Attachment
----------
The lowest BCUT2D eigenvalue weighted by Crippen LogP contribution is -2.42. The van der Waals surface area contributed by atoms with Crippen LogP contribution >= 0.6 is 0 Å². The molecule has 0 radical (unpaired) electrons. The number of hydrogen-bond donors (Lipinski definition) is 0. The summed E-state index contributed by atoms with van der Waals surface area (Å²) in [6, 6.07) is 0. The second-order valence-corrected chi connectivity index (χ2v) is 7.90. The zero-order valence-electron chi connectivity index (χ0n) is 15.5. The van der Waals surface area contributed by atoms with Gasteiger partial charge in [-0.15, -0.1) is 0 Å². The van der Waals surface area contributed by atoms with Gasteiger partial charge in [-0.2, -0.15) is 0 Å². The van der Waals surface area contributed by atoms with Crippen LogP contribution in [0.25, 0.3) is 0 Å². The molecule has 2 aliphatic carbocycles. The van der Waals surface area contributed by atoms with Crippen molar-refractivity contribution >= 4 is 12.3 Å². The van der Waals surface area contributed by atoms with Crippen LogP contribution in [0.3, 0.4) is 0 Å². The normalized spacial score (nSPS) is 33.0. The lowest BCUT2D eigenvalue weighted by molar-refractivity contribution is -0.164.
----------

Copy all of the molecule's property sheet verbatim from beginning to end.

The lowest BCUT2D eigenvalue weighted by Crippen LogP contribution is -2.42. The van der Waals surface area contributed by atoms with Crippen LogP contribution >= 0.6 is 0 Å². The molecule has 0 radical (unpaired) electrons. The number of hydrogen-bond donors (Lipinski definition) is 0. The summed E-state index contributed by atoms with van der Waals surface area (Å²) in [6, 6.07) is 0. The second-order valence-corrected chi connectivity index (χ2v) is 7.90. The zero-order valence-electron chi connectivity index (χ0n) is 15.5. The van der Waals surface area contributed by atoms with Gasteiger partial charge in [-0.15, -0.1) is 0 Å². The van der Waals surface area contributed by atoms with Gasteiger partial charge in [-0.2, -0.15) is 0 Å². The van der Waals surface area contributed by atoms with Crippen LogP contribution in [0.25, 0.3) is 0 Å². The molecule has 2 aliphatic carbocycles. The van der Waals surface area contributed by atoms with Crippen molar-refractivity contribution >= 4 is 12.3 Å². The van der Waals surface area contributed by atoms with Crippen LogP contribution in [0.3, 0.4) is 0 Å². The normalized spacial score (nSPS) is 33.0. The lowest BCUT2D eigenvalue weighted by molar-refractivity contribution is -0.164.